Russia will not invade Ukraine

Russia has recently increased its military presence on the border with Ukraine, sparking alarmist suggestions by Western officials and think tanks that Russia is about to invade its neighbour. Last week US officials suggested a high probability of Russian military intervention and briefed their European colleagues about a potential military assault.

While such claims make for sensationalist headlines, a deeper examination of the situation leads to the conclusion that Russia will not invade Ukraine. From military, economic and diplomatic standpoints, Russia has nothing to gain and much to lose from attacking its neighbour.

Since 2014, the United States has provided Ukraine $2 billion in security assistance, including two tranches of Javelin missiles as well as other military equipment. Just this week Britain and Ukraine finalised a treaty that will enable Kiev to seek loans from London to buy British warships and missiles. While Russia’s military remains significantly superior to Ukraine’s, an invasion would incur substantial military costs and deaths of Russian soldiers. It is also likely that the European Union and the United States would step in to protect its ally, at least by supplying it with more weapons and intelligence, thus taking the world closer to a major international conflict. Russia has nothing to gain by starting a bloody hybrid war with the EU and the U.S. on its doorstep.

From an economic perspective, occupying Ukraine would sustain massive economic costs. Russia continues to spend a notable amount of its government budget on Crimea, channelling around $1.5 billion this year to support 68 percent of the budget of the territory it acquired in 2014. Holding a tight grip on newly conquered Ukrainian territory, where public support for Russia is significantly less compared to the genuine approval of Russia among Crimeans, would cost much more. This is most likely why Russia was not interested in seizing eastern Ukraine, particularly the Donbas region, even though the opportunity to do so was present in 2014 when the separatists in Donbas urged Russia to take over the region. It is also inevitable that the EU and the U.S. would slap severe sanctions on Russia, which would further damage an already sluggish economy. This would lead to a deterioration of living standards of Russians, resulting in a drop in President Putin’s approval ratings. Despite the genuine feeling of patriotism that Russians felt when Crimea returned to Russia in 2014, it is unlikely that the majority of the public would support a costly war and additional economic sanctions, when livings standards in Russia have already fallen, while poverty has risen. 

Finally, diplomatically, President Putin has no interest in completely severing ties with Europe, the United States and its current allies in Asia. While relations with Europe and the United States have been frosty for some time, a full invasion of a sovereign state would shock Russia’s remaining allies, particularly countries in Central Asia. Any military attack on Ukraine would signify that Russia is intent on destabilising countries and the European continent through military force. This would make Russia a pariah state resulting in significant reluctance from other countries to cooperate with it. It would also make Russia severely isolated from the global comunity. There is also the issue of Putin’s personal reputation. An attack on Ukraine would damage Putin’s political standing at home and abroad. Regardless of what is said about him in the West, the Russian president has remained pragmatic and level-headed during his leadership. There is no indication that this has changed.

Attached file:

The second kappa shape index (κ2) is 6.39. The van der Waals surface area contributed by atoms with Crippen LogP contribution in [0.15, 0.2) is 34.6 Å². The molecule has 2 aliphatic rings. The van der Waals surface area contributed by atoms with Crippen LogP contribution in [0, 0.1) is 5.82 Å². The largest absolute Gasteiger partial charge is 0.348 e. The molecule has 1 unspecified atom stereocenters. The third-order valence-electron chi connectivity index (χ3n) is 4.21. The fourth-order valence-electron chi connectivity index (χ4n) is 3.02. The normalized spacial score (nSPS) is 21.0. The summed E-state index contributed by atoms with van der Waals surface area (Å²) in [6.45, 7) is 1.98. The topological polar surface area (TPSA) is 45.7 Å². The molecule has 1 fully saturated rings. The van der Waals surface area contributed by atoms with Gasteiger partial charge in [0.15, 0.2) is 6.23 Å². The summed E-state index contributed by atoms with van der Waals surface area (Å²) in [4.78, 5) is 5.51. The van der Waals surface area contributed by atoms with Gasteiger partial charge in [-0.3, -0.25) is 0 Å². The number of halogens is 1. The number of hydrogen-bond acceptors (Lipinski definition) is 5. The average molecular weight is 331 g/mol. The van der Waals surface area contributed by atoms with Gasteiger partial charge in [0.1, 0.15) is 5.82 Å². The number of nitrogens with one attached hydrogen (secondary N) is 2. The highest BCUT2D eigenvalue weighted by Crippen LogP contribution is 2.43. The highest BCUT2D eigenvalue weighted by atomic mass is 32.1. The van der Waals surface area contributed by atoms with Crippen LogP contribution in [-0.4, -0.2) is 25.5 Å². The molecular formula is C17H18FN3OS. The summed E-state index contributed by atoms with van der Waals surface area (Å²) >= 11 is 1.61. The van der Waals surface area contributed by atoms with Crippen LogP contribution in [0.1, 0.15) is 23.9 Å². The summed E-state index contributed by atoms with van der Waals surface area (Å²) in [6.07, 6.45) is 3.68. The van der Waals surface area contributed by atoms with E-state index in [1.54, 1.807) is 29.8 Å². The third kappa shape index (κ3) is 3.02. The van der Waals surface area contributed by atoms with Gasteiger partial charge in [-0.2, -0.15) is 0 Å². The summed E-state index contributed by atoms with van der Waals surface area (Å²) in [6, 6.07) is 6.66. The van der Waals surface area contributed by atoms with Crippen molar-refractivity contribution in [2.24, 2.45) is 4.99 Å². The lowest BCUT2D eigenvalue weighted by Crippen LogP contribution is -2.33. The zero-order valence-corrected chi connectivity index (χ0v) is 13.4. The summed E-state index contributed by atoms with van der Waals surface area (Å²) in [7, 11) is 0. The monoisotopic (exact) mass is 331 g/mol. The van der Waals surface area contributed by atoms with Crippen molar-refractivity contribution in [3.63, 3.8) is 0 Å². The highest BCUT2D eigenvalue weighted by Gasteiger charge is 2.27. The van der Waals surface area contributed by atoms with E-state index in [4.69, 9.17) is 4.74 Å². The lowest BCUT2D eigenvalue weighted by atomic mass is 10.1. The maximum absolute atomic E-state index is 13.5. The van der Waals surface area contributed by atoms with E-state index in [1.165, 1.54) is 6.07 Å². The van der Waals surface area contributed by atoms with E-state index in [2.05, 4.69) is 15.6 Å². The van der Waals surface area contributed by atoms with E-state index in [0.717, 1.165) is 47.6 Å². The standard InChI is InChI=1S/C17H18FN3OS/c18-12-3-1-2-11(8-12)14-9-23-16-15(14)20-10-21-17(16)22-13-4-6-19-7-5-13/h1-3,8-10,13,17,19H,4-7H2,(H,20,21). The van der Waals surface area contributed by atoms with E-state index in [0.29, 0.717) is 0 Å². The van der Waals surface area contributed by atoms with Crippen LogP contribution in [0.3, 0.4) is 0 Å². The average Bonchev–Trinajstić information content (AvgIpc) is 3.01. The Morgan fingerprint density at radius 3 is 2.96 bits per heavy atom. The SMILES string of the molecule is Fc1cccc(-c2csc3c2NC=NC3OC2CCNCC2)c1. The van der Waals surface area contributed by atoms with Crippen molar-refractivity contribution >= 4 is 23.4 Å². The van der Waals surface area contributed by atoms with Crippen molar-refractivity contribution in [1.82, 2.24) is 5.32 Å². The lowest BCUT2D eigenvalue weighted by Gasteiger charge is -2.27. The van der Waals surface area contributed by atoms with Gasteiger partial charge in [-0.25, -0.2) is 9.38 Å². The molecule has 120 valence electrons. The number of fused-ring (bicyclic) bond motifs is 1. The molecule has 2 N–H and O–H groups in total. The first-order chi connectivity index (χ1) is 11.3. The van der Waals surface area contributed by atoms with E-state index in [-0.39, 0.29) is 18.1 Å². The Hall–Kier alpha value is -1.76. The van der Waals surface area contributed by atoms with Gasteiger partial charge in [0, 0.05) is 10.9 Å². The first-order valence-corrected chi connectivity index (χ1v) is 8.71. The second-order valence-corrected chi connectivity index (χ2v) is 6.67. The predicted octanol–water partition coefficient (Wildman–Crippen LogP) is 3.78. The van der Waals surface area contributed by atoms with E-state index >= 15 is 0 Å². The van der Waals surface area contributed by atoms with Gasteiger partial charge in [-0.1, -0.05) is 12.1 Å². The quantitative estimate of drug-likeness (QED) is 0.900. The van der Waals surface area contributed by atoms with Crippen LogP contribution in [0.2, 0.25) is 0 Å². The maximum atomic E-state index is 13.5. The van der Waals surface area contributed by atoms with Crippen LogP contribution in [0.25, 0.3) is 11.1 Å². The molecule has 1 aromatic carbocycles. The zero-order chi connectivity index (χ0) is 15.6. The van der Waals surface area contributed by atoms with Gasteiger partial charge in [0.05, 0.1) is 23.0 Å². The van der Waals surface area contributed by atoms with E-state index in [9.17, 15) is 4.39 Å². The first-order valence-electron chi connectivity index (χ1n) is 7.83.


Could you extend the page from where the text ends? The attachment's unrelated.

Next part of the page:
Ultimately, invading Ukraine would damage Russia on all fronts – militarily, economically, and diplomatically. It would also decrease Putin’s popularity at home due to the inevitable economic hardship that would be caused by a major war. The Russian president has no interest in provoking domestic political instability, especially when his approval ratings are already lower compared to several years ago.

There are numerous other reasons why Russia has decided to up the ante on the Ukrainian border. Most likely is to gain concessions from Ukraine and NATO through the threat of force. Russia could be sending a message to Ukraine to drop its plans to join NATO, after Ukraine’s president called on the western military alliance and key member states to hasten his country’s membership of the organisation. Russia may also be unhappy about the Ukrainian-led, American-assisted military training exercises that took place in September. Perhaps, Russia is also aiming to take the international community’s attention away from Belarus, a Russian ally that has come under severe pressure from the EU following the country’s presidential elections last year and subsequent protests.

Regardless of the rationale for Russia’s recent actions, Putin is not about to give the green light for the Russian army to invade Ukraine. Suggestions to the contrary from Western officials are unhelpful and only deteriorate the already tense relations.

Alexander Clackson
Alexander Clackson
Alexander Clackson is a postgraduate researcher at the University of Lancaster (UK), specialising in Russia and the CIS region